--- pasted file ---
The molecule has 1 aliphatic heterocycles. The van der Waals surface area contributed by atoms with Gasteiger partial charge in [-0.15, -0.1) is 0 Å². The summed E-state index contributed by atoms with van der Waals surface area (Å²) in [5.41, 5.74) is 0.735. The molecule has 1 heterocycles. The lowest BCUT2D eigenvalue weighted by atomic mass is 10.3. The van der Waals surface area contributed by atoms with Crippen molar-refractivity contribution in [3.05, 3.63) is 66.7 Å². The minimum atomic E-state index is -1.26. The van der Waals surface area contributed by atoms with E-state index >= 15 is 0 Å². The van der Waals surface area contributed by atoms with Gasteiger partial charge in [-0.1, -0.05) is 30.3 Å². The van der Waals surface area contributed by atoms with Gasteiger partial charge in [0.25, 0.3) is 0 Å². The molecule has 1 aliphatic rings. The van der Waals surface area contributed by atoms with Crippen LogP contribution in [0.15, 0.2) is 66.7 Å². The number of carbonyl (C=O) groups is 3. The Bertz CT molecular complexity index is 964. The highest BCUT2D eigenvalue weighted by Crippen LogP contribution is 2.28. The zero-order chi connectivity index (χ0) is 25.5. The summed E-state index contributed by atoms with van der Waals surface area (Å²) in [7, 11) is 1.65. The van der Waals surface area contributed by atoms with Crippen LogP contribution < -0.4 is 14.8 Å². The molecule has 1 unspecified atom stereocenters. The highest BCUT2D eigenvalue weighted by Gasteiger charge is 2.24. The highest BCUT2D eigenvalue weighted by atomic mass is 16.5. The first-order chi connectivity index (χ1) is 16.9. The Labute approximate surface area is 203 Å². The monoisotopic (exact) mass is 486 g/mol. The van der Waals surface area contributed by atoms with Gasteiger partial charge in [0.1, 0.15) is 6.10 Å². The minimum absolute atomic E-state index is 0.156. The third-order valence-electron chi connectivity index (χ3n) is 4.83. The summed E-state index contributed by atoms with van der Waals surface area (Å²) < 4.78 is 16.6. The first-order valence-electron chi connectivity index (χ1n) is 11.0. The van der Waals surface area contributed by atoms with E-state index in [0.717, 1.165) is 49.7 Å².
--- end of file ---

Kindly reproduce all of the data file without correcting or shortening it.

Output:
The molecule has 1 aliphatic heterocycles. The van der Waals surface area contributed by atoms with Gasteiger partial charge in [-0.15, -0.1) is 0 Å². The summed E-state index contributed by atoms with van der Waals surface area (Å²) in [5.41, 5.74) is 0.735. The molecule has 1 heterocycles. The lowest BCUT2D eigenvalue weighted by atomic mass is 10.3. The van der Waals surface area contributed by atoms with Crippen molar-refractivity contribution in [3.05, 3.63) is 66.7 Å². The minimum atomic E-state index is -1.26. The van der Waals surface area contributed by atoms with E-state index >= 15 is 0 Å². The van der Waals surface area contributed by atoms with Gasteiger partial charge in [-0.1, -0.05) is 30.3 Å². The van der Waals surface area contributed by atoms with Gasteiger partial charge in [0.25, 0.3) is 0 Å². The molecule has 1 aliphatic rings. The van der Waals surface area contributed by atoms with Crippen LogP contribution in [0.15, 0.2) is 66.7 Å². The number of carbonyl (C=O) groups is 3. The Bertz CT molecular complexity index is 964. The highest BCUT2D eigenvalue weighted by Crippen LogP contribution is 2.28. The zero-order chi connectivity index (χ0) is 25.5. The summed E-state index contributed by atoms with van der Waals surface area (Å²) in [7, 11) is 1.65. The van der Waals surface area contributed by atoms with Crippen LogP contribution < -0.4 is 14.8 Å². The molecule has 1 unspecified atom stereocenters. The highest BCUT2D eigenvalue weighted by Gasteiger charge is 2.24. The highest BCUT2D eigenvalue weighted by atomic mass is 16.5. The first-order chi connectivity index (χ1) is 16.9. The Labute approximate surface area is 203 Å². The monoisotopic (exact) mass is 486 g/mol. The van der Waals surface area contributed by atoms with Gasteiger partial charge in [0.1, 0.15) is 6.10 Å². The minimum absolute atomic E-state index is 0.156. The third-order valence-electron chi connectivity index (χ3n) is 4.83. The summed E-state index contributed by atoms with van der Waals surface area (Å²) < 4.78 is 16.6. The first-order valence-electron chi connectivity index (χ1n) is 11.0. The van der Waals surface area contributed by atoms with E-state index in [0.717, 1.165) is 49.7 Å².